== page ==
Voin wrote:So where are all the women standing up for depictions of their gender in media?
Voin wrote:So if we want more depictions of strong, independent female characters in media (and not just fap-fodder like Lara Croft), then women need to step up their game and make such characters happen.
Voin wrote:In America, your silence is your consent. I know Hollywood isn't exactly a democracy, but we still vote with our dollars - that's how a free market works.
Voin wrote:And at the end of that episode, someone slimier than a typical lawyer shows up in the courtroom - Al Sharpton bursts in (apropos of nothing) and exclaims "Let her, play the part, give us a black Spider-Man too while you're at it! Yaddah, yadda, etc"
Voin wrote:But would people like Sharpton be as supportive if Storm, Luke Cage (Power Man), or the Falcon were suddenly portrayed by an Asian or Hispanic actor?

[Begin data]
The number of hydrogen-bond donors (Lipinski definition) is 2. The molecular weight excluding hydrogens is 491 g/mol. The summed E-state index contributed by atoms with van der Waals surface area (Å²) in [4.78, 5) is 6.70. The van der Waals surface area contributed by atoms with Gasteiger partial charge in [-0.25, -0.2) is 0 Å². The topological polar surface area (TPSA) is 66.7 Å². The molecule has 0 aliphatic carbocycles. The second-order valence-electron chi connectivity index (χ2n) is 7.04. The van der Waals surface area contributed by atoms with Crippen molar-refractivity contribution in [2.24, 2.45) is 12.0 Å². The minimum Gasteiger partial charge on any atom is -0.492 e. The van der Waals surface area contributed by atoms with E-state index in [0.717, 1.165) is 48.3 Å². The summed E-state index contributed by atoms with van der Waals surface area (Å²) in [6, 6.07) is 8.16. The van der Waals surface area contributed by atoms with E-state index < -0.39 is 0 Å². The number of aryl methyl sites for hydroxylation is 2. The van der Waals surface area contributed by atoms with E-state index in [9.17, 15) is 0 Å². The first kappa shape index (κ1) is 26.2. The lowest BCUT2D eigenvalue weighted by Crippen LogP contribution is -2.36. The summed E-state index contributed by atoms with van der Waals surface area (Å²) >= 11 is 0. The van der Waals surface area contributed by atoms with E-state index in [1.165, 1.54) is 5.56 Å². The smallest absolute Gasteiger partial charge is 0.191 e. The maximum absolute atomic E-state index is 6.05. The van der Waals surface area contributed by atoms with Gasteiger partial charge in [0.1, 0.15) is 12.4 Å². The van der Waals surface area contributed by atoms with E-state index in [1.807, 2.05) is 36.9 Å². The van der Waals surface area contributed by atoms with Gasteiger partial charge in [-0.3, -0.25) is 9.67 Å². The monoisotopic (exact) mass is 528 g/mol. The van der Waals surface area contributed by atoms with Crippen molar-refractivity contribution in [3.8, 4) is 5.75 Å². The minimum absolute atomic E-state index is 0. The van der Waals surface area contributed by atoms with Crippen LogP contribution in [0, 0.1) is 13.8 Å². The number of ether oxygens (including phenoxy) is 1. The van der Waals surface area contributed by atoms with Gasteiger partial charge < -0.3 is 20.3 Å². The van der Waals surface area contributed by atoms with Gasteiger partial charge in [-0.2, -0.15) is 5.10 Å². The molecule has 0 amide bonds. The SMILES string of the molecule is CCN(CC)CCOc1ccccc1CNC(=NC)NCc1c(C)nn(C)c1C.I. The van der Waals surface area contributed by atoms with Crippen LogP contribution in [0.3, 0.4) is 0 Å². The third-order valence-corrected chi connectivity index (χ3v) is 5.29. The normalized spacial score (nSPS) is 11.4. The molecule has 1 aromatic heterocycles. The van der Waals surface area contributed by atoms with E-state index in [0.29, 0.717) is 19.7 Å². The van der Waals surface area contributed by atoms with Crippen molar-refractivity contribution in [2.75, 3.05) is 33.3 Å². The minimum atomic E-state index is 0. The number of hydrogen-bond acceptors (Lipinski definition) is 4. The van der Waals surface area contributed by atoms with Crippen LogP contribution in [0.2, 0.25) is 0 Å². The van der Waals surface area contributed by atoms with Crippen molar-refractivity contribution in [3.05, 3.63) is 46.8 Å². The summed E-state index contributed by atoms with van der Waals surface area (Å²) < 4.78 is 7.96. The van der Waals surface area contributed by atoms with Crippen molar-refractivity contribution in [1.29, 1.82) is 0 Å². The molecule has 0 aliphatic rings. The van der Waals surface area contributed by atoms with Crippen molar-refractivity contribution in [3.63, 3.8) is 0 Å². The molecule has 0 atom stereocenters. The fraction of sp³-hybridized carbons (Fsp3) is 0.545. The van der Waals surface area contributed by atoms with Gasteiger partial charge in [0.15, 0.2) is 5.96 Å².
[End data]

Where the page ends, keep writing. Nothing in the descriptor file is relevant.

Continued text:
Voin wrote:Good cultural discussion, but we are way off topic.
stubby wrote:I don't know if you have any women friends in the game industry; I have probably around a hundred. Ask them to tell you about the industry abuse sometime. Every one of them will have a story.
stubby wrote:stubby wrote:I don't know if you have any women friends in the game industry; I have probably around a hundred. Ask them to tell you about the industry abuse sometime. Every one of them will have a story.
Actually some of them are on this forum, now that I think of it. I just asked one of them "hey, why don't you make games with female leads?" and she said, and I quote, "Because someone would blow up my house and rape my dog. We tried it, and that's what happens."